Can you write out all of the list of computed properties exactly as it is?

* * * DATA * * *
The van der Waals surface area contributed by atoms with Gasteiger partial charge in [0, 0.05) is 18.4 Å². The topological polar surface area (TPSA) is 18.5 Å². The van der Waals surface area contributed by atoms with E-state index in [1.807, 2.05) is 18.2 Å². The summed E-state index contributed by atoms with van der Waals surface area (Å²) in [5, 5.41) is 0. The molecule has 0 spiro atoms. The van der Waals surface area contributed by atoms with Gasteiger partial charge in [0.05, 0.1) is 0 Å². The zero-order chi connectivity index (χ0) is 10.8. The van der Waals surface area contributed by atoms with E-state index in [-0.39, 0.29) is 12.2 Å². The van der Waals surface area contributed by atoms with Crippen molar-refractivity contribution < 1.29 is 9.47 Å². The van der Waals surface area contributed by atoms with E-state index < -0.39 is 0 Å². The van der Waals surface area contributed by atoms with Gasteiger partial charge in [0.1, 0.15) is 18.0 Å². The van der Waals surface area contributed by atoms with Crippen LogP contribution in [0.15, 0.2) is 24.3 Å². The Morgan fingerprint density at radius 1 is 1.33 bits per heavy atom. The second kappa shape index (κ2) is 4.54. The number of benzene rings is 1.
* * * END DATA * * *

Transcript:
The van der Waals surface area contributed by atoms with Gasteiger partial charge in [0, 0.05) is 18.4 Å². The topological polar surface area (TPSA) is 18.5 Å². The van der Waals surface area contributed by atoms with E-state index in [1.807, 2.05) is 18.2 Å². The summed E-state index contributed by atoms with van der Waals surface area (Å²) in [5, 5.41) is 0. The molecule has 0 spiro atoms. The van der Waals surface area contributed by atoms with Gasteiger partial charge in [0.05, 0.1) is 0 Å². The zero-order chi connectivity index (χ0) is 10.8. The van der Waals surface area contributed by atoms with E-state index in [-0.39, 0.29) is 12.2 Å². The van der Waals surface area contributed by atoms with Crippen molar-refractivity contribution < 1.29 is 9.47 Å². The van der Waals surface area contributed by atoms with E-state index < -0.39 is 0 Å². The van der Waals surface area contributed by atoms with Gasteiger partial charge in [0.1, 0.15) is 18.0 Å². The van der Waals surface area contributed by atoms with Crippen LogP contribution in [0.15, 0.2) is 24.3 Å². The Morgan fingerprint density at radius 1 is 1.33 bits per heavy atom. The second kappa shape index (κ2) is 4.54. The number of benzene rings is 1.